Unknown Wi-Fi networks: dos and don’ts
June 30, 2014 / BY: Academy
The Internet is everywhere, but unfortunately we cannot yet travel the world or even our home country taking our own secure Wi-Fi network with us. When traveling, we sometimes need to go online to shop, make a payment, look something up or just keep in touch with our friends. That’s when we need to connect to a wireless network at our location. How safe is this practice, and how can we protect ourselves?
There are many publications about the potential hazards posed by free-to-access Wi-Fi hotspots. However, it is still worth recapping the main threats which may exist in unknown wireless networks. That might be a man-in-the-middle attack, infection with a malware program via the network, or a redirection to an infected webpage. Not long ago, a new type of wireless network-born threat emerged. Cybercriminals create a fake network in a public place, such as a café, and give it a name similar to the official network provided in that place. In the fake network, they create a login page which prompts users to identify themselves by entering their credit card details, or even pay a nominal $1 which will allegedly be later returned to a user’s account. This is done to imitate some large online services which require clients to identify their banking details to demonstrate their ability to pay. However, in this case the money is unlikely to ever be returned – and sometimes far more than that symbolic dollar can be taken. This is just one of the possible hazards. To protect yourself against all of them, you need to take some specific measures.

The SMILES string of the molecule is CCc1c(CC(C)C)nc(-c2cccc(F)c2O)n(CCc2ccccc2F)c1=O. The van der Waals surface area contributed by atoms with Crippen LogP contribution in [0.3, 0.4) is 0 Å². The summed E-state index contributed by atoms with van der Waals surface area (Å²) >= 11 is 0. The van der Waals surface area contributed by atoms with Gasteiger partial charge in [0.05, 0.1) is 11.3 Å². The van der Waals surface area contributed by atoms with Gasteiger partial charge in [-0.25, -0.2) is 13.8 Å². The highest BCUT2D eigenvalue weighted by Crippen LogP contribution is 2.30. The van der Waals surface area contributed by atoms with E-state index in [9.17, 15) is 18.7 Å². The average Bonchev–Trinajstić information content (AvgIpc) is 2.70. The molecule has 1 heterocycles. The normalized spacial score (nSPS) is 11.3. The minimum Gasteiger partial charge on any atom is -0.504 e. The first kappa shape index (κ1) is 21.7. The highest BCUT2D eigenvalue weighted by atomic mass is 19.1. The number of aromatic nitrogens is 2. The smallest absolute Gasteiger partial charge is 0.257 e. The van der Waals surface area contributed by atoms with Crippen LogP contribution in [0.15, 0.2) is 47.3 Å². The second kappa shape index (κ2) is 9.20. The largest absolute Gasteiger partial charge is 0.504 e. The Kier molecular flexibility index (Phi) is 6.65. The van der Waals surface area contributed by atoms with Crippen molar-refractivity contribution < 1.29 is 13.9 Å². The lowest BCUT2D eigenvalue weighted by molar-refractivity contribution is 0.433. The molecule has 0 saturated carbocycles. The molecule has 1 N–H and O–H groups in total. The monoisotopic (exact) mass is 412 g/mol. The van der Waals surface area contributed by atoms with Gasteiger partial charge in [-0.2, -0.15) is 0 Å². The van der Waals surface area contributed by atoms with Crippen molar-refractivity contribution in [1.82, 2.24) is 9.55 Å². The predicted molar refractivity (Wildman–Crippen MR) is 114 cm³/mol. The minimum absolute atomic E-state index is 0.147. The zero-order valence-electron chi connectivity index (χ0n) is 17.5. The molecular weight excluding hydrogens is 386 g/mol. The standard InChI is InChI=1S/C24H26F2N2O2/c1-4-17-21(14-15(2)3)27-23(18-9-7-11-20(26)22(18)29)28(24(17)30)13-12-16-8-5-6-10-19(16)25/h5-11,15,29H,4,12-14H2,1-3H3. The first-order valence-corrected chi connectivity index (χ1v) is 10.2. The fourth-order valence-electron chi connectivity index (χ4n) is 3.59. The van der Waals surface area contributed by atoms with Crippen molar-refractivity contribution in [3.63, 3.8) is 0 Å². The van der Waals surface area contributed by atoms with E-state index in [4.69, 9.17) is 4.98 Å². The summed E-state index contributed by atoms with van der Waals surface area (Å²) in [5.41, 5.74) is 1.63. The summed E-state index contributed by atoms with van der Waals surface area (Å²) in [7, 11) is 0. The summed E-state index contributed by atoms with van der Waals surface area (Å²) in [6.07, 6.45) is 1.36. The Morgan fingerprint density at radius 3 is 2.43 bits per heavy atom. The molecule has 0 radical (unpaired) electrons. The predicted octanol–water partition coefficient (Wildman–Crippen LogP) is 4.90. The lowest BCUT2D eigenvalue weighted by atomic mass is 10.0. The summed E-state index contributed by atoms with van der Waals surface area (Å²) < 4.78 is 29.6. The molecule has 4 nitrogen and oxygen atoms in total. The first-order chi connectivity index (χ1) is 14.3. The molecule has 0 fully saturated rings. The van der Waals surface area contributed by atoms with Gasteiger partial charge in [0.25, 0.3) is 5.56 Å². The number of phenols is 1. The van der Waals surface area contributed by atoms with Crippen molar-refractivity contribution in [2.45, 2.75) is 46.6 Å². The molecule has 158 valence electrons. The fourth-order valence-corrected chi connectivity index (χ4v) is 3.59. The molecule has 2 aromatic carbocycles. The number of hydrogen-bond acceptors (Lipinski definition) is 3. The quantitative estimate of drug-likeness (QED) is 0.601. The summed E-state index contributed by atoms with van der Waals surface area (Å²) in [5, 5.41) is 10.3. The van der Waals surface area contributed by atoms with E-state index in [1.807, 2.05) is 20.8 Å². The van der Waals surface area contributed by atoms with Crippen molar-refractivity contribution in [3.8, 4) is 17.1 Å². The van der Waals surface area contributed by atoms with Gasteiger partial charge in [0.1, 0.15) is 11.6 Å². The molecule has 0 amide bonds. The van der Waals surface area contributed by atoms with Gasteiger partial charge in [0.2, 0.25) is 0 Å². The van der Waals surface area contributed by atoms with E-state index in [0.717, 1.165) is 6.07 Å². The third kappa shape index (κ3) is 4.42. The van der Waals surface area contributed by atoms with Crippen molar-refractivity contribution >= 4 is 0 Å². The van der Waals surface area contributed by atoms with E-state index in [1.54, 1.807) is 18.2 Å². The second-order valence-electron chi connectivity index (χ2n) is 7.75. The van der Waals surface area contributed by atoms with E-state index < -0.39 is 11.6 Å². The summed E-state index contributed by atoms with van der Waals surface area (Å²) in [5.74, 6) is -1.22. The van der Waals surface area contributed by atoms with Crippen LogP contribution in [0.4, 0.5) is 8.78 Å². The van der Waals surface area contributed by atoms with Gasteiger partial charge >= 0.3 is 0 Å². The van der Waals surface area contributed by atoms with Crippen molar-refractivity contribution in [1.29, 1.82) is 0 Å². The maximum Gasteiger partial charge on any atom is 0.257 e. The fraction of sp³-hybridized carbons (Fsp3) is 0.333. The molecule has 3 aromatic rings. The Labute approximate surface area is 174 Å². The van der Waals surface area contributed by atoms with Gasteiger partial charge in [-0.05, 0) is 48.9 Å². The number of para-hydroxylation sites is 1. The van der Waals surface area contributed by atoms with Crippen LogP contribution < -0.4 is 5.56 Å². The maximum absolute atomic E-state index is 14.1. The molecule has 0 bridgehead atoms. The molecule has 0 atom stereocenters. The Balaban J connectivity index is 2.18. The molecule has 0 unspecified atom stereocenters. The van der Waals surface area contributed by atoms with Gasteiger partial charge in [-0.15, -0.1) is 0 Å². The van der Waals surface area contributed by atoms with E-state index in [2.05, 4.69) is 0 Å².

• Check the name of the Wi-Fi network. A fake network can always be distinguished from a legitimate one in a number of ways. First, make sure the establishment you are in does in fact provide a free Internet access. Then, read the name of the available network and check it with the staff.
• Authentication of the wireless connection. It is a common practice for establishments to provide free Internet access with a temporary password provided by an administrator. Try to avoid networks that provide “easy” access to the Internet. Often they become the source of infection to your computer and/or mobile devices, as they may be serviced rarely or poorly.
• Use an antivirus. This advice applies at all times and for all occasions. An antivirus blocks all known and many unknown threats, assists with secure payments and prevents third-party programs from gaining access to confidential information.
• Do not use your confidential information when using unknown networks. Whenever possible, try not to do any online shopping or make payments while using unknown networks, especially free-access ones. If you do so, your credit card details may be stolen. Another hazard may arise if your social network login details are stolen: in this case, your friends may be at greater risk than you, as they could be tricked into giving away money or valuable information.
• Before you enter confidential information on websites, make sure they support HTTPS. This is an extra layer of protection against cybercriminals.
• Use your own Internet. Exactly. The best way of providing maximum online security is your own Internet connection. That is, get a mobile router or a smartphone that can function as a Wi-Fi hotspot. As soon as you have your travel plans, investigate the mobile Internet rates in the destination location. Once you are there, you can buy a local SIM card with the service plan you have chosen.